There is research to suggest that a therapeutic goal should be to teach the child to acquire correct eye-hand coordination, as this represents a fundamental prerequisite for sensory integration . Bilateral integration skills, spatial awareness, motion and depth perception, and tracking are further skills that come into play when eye-hand coordination is promoted and encouraged. There is also research to suggest that acquiring skills such as these can lead to improved confidence, social skills and self-esteem . So taking this into consideration, it is difficult to understand why we wouldn’t want to throw bean bags at children all day long. In fact, I am going to tell you a story as to why it is actually a great therapeutic activity!
VISION THERAPY AND EYE-HAND COORDINATION: LET’S JUGGLE!
Not long ago, a little girl walked into my vision therapy room. It was not the first therapy room she had been in. It will not be the last. But according to her parents, it was the first one that she was able to walk away from and say: “Hey, I learnt something!” This is not to say she did not learn anything elsewhere. Quantifiably her speech and language skills had improved, her gross motor control had improved and her school reports had improved.
But numbers on pages do not mean much to children. They don’t care that they climbed from the 2nd percentile to the 50th percentile. They care that they are able to keep up in class; that they can play handball with the other kids; that they feel like they fit in. For this little girl in particular, she cared because I taught her something she could do at her school talent quest. Something that would make all the other kids think she was cool and something that would make her feel special. What did I teach her, you may ask? I taught her how to juggle.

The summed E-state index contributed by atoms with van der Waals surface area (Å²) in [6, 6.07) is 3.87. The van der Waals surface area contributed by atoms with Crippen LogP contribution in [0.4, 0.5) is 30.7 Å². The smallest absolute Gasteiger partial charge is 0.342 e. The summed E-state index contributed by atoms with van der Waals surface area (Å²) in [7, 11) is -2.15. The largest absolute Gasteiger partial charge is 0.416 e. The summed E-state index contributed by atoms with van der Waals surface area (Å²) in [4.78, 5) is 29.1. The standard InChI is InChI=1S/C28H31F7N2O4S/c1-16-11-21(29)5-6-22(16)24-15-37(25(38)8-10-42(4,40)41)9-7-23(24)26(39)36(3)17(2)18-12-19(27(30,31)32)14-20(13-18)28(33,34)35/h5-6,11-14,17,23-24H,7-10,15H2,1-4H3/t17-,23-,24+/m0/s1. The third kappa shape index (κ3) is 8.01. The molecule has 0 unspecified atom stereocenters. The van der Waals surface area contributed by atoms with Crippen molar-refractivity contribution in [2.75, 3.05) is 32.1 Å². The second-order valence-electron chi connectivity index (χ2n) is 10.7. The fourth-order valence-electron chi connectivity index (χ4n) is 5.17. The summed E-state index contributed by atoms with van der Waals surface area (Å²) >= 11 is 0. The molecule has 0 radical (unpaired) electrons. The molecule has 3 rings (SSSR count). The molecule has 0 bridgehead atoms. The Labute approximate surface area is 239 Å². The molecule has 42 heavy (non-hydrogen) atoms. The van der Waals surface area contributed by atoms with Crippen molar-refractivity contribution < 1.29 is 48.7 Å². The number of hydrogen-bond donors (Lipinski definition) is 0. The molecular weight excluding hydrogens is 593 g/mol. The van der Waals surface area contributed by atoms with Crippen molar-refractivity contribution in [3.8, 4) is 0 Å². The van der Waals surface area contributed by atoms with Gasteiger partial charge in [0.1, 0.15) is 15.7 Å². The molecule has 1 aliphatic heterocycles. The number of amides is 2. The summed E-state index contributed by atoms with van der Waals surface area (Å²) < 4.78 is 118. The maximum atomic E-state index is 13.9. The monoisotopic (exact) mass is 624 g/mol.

Now please don’t go thinking I am going to run off to join the circus with all of my vision therapy patients. I am in no way that talented (what a shame!) There were only two bean bags involved, there were a lot bean bags thrown haphazardly across the room and there was lots of laughter. Slowly, but surely, this shy little 8-year-old girl learnt how to track the bean bags back and forth between her two hands. She learnt to cross her body midline in an efficient way and learnt how important it was for her eyes to maintain consistent fixation on a moving target. She learnt how to locate that target in space and how to remember a sequence of steps that would ensure success – up, grab, catch.
When she was able to follow the steps accurately and maintain her concentration, she was able to complete the task. In the end, she was running off to show both parents, the staff at reception and anyone who would listen in the waiting room. She became excited, confident in her ability and the bit I liked the most? She smiled. She walked away smiling to herself knowing she had just achieved something. And that is the crux of it – no matter how big or how small, every success should be celebrated, admired and broadcasted. For me that was only 20 minutes of a 45-minute session of an 8-hour day. For her, the whole world stopped and she realised that she was good at something. She could do something special. And if she could learn to juggle in 20 minutes, then what is to stop her from learning all the other skills I have planned over the course of her vision therapy program?
 Kenefick, J. Behavioural optometric care for rehabilitation of CVA trauma and other stable brain compromised vision disorders. Behav Optom 1990; June/July: 23-26.
 Bergland, C. Hand-eye coordination improves cognitive and social skills: researcher’s link hand-eye coordination to learning, cognition and sociability. The Athletes Way 2013.